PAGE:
-Your vehicle must have been registered in California for at least the last two years.
-You must have failed a "biennial" Smog Check Inspection.
-Your must not have a tampered emissions-control system.
-You must not be in the process of selling the vehicle or registering it in the State of California for the first time.
-Your vehicle must require emission related repairs in the amount of $250.00 or greater. A written estimate/diagnosis from a certified smog repair shop will be required.
More information can be obtained by calling the Bureau of Automotive Repairs (BAR) Referee center at 1-800-622-7733. Applications for this program can only be issued by the Bureau of Automotive Repairs. 


Question (a): I have some white smoke that comes out of my SUV's (Toyota) exhaust if I idle more than 6 minutes but when I drive its all gone. Its white and not black. If that is seen is that an automatic failure.

Question (b): I am having problems with both by Ford F-150 and Acura Integra smoking. A lot of black smoke comes out the tailpipe. A repair shop said they need a ring jobs, would this be considered an emission problem?

Answer: Vehicles subject to a smog check require a visual inspection for excessive black or white smoke being emitted from the exhaust, and ultimately, the tailpipe. This test is in addition to the tailpipe emissions test. If your vehicle is emitting visible smoke, you will need to have it repaired before it can pass the smog check. Vehicles with severe damage may be emitting smoke from the engine comportment (under the hood). This too will cause a Visible Smoke Test failure. Black Smoke may indicate one of two things. 1. The engine is not burning fuel properly, leaving behind high amounts of Carbon Monoxide (CO), resulting in excessive black smoke being emitted from the tailpipe. These vehicles will experience increased fuel consumption as well. 2. Engine oil is seeping into the combustion chambers. Oil is mixing with the fuel & air mixture, leaving behind high amounts of carbon, seen as excessive black smoke being emitted from the tailpipe. Oil seepage may occur due to defective piston rings, valve seals, or Positive Crank Ventilation (PCV) System. White Smoke may indicate a burned or blown head gasket. Excessive white smoke (steam) is caused by water seepage into the combustion chambers, which on a running engine, operate around 2500f. Water has an opportunity to enter the combustion chambers through the head gasket, at the junction of an engine's valve head and block. This will typically cause overheating and white smoke coming out of the exhaust.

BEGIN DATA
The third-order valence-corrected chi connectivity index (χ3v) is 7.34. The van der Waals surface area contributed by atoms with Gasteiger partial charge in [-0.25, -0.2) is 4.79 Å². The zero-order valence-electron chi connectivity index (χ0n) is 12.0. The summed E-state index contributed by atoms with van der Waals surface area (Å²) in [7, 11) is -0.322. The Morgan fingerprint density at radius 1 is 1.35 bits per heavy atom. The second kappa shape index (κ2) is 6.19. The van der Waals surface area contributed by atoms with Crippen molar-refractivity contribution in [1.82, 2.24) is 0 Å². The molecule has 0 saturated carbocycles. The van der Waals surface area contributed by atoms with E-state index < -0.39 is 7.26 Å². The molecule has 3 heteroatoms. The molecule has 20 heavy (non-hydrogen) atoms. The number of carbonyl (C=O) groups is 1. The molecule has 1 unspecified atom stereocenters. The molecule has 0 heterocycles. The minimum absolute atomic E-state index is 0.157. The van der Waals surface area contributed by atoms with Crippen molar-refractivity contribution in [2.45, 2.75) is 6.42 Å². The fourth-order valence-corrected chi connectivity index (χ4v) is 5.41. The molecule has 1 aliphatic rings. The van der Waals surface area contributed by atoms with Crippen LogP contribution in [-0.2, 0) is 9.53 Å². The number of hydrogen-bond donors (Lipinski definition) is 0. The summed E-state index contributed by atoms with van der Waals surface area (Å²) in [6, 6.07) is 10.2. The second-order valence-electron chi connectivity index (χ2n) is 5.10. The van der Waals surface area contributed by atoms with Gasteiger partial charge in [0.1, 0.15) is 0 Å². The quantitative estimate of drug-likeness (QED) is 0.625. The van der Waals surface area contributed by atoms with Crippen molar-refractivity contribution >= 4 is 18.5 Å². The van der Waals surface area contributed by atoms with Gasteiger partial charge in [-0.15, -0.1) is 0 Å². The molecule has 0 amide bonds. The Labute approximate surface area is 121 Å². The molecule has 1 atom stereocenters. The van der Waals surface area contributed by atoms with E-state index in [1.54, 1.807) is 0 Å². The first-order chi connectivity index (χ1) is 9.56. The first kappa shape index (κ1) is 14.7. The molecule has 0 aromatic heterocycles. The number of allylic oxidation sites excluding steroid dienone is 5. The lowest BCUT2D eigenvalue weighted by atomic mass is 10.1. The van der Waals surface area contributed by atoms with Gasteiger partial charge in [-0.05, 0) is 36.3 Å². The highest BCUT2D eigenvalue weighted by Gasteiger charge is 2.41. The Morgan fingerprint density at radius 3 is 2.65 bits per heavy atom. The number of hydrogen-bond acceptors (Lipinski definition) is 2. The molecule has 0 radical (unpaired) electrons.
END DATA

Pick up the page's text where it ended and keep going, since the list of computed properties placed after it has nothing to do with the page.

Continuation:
Question: Hi we just bought a used 1991 Honda from a private seller here in California. We have to go get it smogged but are now seeing the transmission light blinking sometimes while we are driving. I ran some diagnostics on the car & both the 'check engine' and transmission light produced codes pertaining to the 'VEHICLE SPEED SENSOR' needing replacement. The check engine light doesn't come on at all when we drive, this was just while testing. So since the 'check engine' light isn't on steady, is it still possible for the car to pass smog, or no chance whatsoever if the car is registering codes?

Answer: If the light is OFF during the test, and the vehicle produces emissions below the state's cut score, your vehicle will pass the test. If the light however, even flickers during any point of the inspection, the technician will have to fail the vehicle, and you will need to seek repairs.
Question: I have a 2001 Chrysler town & country V6 3.8 liter engine. I recently replaced the axle on the driver’s side and ever since then the ABS light stays on. Will this affect the smog outcome on my vehicle? I know that this has nothing to do with the emissions, but you never know.
Answer: If in fact the only light that's illuminated is the ABS light... no problem. The smog check does not included inspection of the ABS system. However, something to consider; if the trouble with the ABS system is effecting the vehicle emissions system, it may trigger an emissions "trouble code" to be set within the ECU (Engine Control Unit), which will cause a smog failure. I mention this, but I don't want you to worry. Your vehicle will not fail the test because of the ABS light alone.